Since its beginning, our small group ministry has prayed for our local community—that lives would be changed through Jesus Christ.
However, in our seven years of existence, we never tangibly connected with the community. After a night of prayer devoted to discerning how to reach out, we decided to host a breakfast for local teachers on a teacher workday. We provided the group leaders with a list of schools to adopt. Within a week, all the schools were adopted, along with ten others that weren't.
My group brought breakfast to teachers with particularly low morale. As we were serving the eggs, coffee cake, and OJ, one particularly glum woman approached me. She said, "I know you from church. Don't you play guitar at the Saturday night service?" I was taken off-guard. She knew who I was, but I didn't know who she was.
Our conversation continued, and she told me she had been attending our church for one year, since her son was diagnosed with leukemia. She had never been part of a church, she said, but was curious if God could heal her son. So she went to the church closest to her house.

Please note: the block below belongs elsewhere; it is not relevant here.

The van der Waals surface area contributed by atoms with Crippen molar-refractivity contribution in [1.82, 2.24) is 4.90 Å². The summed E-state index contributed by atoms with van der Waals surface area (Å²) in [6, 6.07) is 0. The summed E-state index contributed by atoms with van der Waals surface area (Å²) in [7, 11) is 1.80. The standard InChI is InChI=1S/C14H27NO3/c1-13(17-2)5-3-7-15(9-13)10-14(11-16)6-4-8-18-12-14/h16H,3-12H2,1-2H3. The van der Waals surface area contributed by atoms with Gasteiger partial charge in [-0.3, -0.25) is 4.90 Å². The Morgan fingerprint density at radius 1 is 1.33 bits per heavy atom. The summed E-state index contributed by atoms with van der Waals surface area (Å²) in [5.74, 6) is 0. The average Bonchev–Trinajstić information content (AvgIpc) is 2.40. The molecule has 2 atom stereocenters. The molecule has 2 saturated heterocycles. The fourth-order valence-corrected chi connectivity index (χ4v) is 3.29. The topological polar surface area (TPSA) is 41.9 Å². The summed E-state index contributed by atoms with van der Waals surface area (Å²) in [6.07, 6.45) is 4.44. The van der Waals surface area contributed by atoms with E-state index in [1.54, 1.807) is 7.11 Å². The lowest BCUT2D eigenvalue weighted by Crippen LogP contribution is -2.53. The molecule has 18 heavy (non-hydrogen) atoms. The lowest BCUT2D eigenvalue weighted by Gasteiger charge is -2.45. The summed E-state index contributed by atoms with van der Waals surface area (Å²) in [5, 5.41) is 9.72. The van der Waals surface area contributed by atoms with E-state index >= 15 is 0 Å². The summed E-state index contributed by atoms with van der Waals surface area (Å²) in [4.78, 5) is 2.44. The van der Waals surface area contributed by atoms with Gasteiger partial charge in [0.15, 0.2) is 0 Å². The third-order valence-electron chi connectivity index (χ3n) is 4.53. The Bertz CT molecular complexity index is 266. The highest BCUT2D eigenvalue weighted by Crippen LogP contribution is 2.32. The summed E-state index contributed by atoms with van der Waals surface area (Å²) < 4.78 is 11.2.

After about a half-hour discussion, I learned that she was still seeking. Stirred by her earnestness and saddened by her despair, I knew immediately I should invite her to be part of our small group.
Before I lost courage, I blurted out, "These people that I'm with today are part of my small group. I would love it if you joined our small group so we could support you." Though surprised by the invitation, she said she would consider it.
Two days later, she called and said she would come for one week, and decide later if she would commit. The night she showed up, we studied God's provision ...